Related topics: cells · immune response · cancer cells · protein

Bacteria make pearl chains

For the first time, scientists in Bremen were able to observe bacteria forming pearl chains that protrude from the cell surface. These pearl chains serve to better absorb and store substances from the environment. The researchers ...

Discovery challenges accepted rule of organic solar cell design

Solar cells that use mixtures of organic molecules to absorb sunlight and convert it to electricity, that can be applied to curved surfaces such as the body of a car, could be a step closer thanks to a discovery that challenges ...

Folded paper creates portable lab for field laboratory tests

Monitoring and tracking biological threats or epidemics require the ability to carry out medical and laboratory tests in the field during a disaster or other austere situations. Expensive laboratory equipment is often unavailable ...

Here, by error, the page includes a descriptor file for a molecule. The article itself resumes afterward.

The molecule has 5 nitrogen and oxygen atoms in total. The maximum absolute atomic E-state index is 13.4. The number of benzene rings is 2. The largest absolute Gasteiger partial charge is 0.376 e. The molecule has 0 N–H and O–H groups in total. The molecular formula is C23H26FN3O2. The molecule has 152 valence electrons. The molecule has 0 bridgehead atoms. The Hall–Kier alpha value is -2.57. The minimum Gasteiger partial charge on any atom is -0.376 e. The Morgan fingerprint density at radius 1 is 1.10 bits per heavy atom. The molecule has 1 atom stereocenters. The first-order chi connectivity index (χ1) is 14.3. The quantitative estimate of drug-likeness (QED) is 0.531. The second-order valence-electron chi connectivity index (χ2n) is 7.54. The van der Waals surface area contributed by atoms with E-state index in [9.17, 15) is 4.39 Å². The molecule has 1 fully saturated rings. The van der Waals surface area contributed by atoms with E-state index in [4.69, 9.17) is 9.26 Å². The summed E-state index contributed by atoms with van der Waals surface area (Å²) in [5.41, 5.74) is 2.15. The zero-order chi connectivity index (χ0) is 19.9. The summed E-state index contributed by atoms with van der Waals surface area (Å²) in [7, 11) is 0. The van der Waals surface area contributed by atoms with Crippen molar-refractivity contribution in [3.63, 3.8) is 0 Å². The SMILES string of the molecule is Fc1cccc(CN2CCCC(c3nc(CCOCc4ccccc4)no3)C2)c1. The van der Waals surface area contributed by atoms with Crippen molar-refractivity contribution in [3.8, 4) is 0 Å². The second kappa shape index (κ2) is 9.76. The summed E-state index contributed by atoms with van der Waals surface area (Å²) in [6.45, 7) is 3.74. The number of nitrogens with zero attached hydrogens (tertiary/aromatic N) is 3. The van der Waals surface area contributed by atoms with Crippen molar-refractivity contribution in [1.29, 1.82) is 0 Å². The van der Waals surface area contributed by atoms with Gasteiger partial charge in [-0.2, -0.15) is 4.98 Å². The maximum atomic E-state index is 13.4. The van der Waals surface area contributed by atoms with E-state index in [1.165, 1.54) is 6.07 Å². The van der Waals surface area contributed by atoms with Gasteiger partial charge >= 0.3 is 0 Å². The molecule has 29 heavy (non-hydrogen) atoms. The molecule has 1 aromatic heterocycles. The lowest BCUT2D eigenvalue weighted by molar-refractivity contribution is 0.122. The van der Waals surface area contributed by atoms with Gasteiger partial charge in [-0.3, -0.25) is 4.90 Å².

page 1 from 23

Receptor (biochemistry)

In biochemistry, a receptor is a protein molecule, embedded in either the plasma membrane or cytoplasm of a cell, to which a mobile signaling (or "signal") molecule may attach. A molecule which binds to a receptor is called a "ligand," and may be a peptide (such as a neurotransmitter), a hormone, a pharmaceutical drug, or a toxin, and when such binding occurs, the receptor undergoes a conformational change which ordinarily initiates a cellular response. However, some ligands merely block receptors without inducing any response (e.g. antagonists). Ligand-induced changes in receptors result in physiological changes which constitute the biological activity of the ligands.

This text uses material from Wikipedia, licensed under CC BY-SA